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Study Predicts Valley Economy Will Ultimately Rebound From Virus
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A continuing slowing in economic activity in the San Joaquin Valley had been predicted along with growth falling to negative territory through the second quarter of 2020, but it was not possible to foresee the magnitude of the economic hardship that has arrived as a result of the COVID-19 outbreak.

An event such as this is called a “Black Swan” in finance literature because of its extremely rare, devastating nature. But because of the positive impact of social distancing, especially in California, and the data that will emerge from increased testing and tracking, Valley residents most likely can expect economic recovery to begin in the second half of 2020. The level and speed of the recovery will be closely tied to our nation’s success in battling the virus, including the development of a vaccine.

This outlook is presented in the San Joaquin Valley Business Forecast update produced by Gökçe Soydemir, the Foster Farms endowed professor of business economics at Stanislaus State. The entire update and past reports can be found on the San Joaquin Valley Business Forecast website.

These forecasts and updates rely on the available information about the virus at the time of writing, including reports that portions of the economy will begin to reopen in May and June of 2020. Any delay in the opening of the economy will alter the timing of its recovery and the accuracy of this update.

Author Gökçe Soydemir’s biannual Business Forecast provides projections for the Valley’s labor market, regional housing conditions, prices and inflation, banks and other depositary institutions and capital markets. Soydemir and his team use a unique forecasting model that produces lower and upper statistical confidence bands, with results that are expected to fall within this range. Soydemir joined Stanislaus State as the Foster Farms endowed professor of business economics in 2011. He brings strong expertise and experience in business analysis and forecasting and has published extensively on applied econometrics, regional economics, financial forecasting, market analysis and international finance.

The effect of the pandemic is being felt across all categories of employment. Leisure and hospitality services employment likely will be affected the most, while education and health services employment will be impacted the least. But the projections also point to a quick recovery, with an annualized growth of 1.05 percent in total employment from the second half of 2020 to the first half of 2021, falling behind the Valley’s typical growth of 1.19. In the following interval, from the second half of 2021 to the second half of 2022, Valley total employment will exceed typical growth, expanding at an average annual rate of 1.26 percent.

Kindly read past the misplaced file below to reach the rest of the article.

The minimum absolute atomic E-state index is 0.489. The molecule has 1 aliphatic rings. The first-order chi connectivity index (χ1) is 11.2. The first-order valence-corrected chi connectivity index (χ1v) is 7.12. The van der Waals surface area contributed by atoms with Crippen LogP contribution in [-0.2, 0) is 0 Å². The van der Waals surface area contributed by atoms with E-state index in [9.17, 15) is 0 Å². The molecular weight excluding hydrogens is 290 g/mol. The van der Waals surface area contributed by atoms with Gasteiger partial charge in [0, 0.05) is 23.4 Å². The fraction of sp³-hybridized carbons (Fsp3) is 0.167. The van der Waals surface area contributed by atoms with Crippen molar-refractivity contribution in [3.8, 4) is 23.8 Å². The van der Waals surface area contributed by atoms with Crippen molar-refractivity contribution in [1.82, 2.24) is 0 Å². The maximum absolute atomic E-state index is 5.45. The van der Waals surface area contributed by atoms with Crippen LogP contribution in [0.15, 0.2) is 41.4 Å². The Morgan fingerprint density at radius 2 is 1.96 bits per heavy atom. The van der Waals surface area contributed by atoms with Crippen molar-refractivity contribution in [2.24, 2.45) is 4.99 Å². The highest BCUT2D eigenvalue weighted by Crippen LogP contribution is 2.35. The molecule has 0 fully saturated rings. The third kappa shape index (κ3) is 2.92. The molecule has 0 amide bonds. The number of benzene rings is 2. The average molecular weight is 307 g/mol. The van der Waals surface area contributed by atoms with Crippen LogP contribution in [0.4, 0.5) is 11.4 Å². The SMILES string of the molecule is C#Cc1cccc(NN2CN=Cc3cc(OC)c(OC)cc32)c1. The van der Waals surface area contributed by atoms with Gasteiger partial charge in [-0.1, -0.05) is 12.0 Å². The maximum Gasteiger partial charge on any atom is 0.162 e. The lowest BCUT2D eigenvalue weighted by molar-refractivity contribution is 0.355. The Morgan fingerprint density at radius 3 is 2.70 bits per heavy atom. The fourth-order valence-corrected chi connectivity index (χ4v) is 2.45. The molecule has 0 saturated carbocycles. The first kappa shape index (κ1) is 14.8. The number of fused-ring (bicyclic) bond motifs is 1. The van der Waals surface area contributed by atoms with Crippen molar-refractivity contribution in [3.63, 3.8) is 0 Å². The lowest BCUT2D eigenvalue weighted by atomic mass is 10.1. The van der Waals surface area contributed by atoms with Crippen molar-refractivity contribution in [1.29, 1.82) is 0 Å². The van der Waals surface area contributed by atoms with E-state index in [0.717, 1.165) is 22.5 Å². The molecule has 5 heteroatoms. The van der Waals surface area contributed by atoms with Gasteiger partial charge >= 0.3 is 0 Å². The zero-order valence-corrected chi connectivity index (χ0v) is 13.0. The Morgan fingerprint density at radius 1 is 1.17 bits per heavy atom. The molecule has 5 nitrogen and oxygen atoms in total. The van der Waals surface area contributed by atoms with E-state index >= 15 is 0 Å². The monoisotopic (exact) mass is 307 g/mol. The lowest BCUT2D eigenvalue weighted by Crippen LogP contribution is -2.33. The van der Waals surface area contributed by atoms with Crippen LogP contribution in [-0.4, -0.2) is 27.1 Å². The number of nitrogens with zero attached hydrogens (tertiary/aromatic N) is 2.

Building permits will decline, reflecting an economy in recession, but recovery will be quickest in the construction sector due to the Federal Reserve’s pulling the federal funds rate down to zero, the relief package already in place and low housing inventory in the Valley. The demand for Valley housing will receive an additional boost from an increasing number of Bay Area residents seeking the less-hectic, safer lifestyle offered in our region. The numbers of foreclosures started will climb slightly, as they tend to do in any recessionary period, but will revert to all-time lows following the recovery. The recession will suppress home values for about six quarters. The rate of appreciation will remain positive but will trail the long-term benchmark rate of 5.14 percent and will grow at rates less than those observed in 2018 and 2019.

Following the break-up of the oil cartel in March, the price of oil fell to 18-year lows. This, along with recession, will mean lower inflation rates in the nation and the Valley for the next couple of months. The annual inflation rate will land well below the typical rate of 2.32 percent. As it does in recessions, wage growth will drastically fall below the long-term benchmark rate. Falling wages and rising unemployment will contribute to a significant decrease in purchasing power during the recessionary months, then start to climb back in the fourth quarter of 2020 with the bounce-back of the economy and rebounding oil prices.

During these recessionary months, the Valley’s banks will see stagnant growth in total deposits while growth in net loans and leases fall below their long-term benchmark rates. Valley bank non-accruals are likely to trend sharply upward during the recessionary months and through the recovery period, along with accruals 30-to-89 days and accruals 90-plus days. This trend should continue until the Valley economy is fully back to normal and has erased the increasing unemployment resulting from the pandemic.